For more information on these stories, please visit BoilingFrogsPost.com.

 

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Heartfelt desperation from investigative reporter Andre Vitchek.  All the facts and truth in the world can’t sway western ignorami into doing the right thing.  Perhaps it’s going to get a lot worse.

The Indoctrinated West

 

APTOPIX Venezuela Election

 

The truth about Venezuela: a revolt of the well-off

Major media outlets have already reported that Venezuela’s poor have not joined the right-wing opposition protests, but that is an understatement: it’s not just the poor who are abstaining – in Caracas, it’s almost everyone outside of a few rich areas like Altamira, where small groups of protesters engage in nightly battles with security forces, throwing rocks and firebombs and running from tear gas.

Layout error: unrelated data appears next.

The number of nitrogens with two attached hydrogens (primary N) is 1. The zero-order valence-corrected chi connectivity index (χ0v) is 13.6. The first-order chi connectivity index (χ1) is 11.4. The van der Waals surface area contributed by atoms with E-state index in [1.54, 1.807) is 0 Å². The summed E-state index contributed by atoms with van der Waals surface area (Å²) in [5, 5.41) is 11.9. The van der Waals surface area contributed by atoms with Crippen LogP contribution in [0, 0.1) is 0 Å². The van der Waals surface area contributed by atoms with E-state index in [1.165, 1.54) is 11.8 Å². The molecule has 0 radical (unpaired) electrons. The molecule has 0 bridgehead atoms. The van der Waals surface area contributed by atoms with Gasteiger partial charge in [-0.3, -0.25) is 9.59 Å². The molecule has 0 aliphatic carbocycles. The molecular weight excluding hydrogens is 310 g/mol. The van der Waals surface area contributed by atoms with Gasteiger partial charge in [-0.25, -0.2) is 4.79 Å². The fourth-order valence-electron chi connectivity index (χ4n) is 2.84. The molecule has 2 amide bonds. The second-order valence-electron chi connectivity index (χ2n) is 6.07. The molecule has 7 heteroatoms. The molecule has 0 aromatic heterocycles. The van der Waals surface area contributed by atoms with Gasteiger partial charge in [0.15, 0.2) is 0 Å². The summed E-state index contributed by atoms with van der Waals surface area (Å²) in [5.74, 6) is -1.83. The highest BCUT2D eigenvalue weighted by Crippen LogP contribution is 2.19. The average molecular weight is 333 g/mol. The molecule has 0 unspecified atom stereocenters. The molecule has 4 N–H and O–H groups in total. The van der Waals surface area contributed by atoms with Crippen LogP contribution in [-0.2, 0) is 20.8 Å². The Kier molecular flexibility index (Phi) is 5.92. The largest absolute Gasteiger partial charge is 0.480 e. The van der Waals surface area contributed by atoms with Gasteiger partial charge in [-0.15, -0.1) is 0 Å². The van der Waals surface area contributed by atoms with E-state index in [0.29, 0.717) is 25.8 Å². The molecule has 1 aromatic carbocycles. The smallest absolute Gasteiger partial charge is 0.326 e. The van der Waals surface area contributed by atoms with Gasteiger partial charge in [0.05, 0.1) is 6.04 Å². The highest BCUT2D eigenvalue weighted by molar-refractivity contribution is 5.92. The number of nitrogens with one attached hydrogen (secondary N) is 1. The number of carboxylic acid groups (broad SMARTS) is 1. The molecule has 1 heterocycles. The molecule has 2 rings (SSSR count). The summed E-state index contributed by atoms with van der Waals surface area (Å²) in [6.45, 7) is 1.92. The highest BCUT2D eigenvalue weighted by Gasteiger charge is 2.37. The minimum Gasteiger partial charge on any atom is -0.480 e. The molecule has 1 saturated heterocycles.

Walking from the working-class neighborhood of Sabana Grande to the city center, there was no sign that Venezuela is in the grip of a “crisis” that requires intervention from the Organization of American States (OAS), no matter what John Kerry tells you. The metro also ran very well, although I couldn’t get off at Alta Mira station, where the rebels had set up their base of operations until their eviction this week.

 

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Salon covers US support for mass murderers…

35 countries where the U.S. has supported fascists, drug lords and terrorists

Unfortunately, with a headline like that they chose to put an image of marijuana at the top, of all things.  Nice job associating pot with fascists and terrorists, Salon.  Whoever chose that picture is an idiot.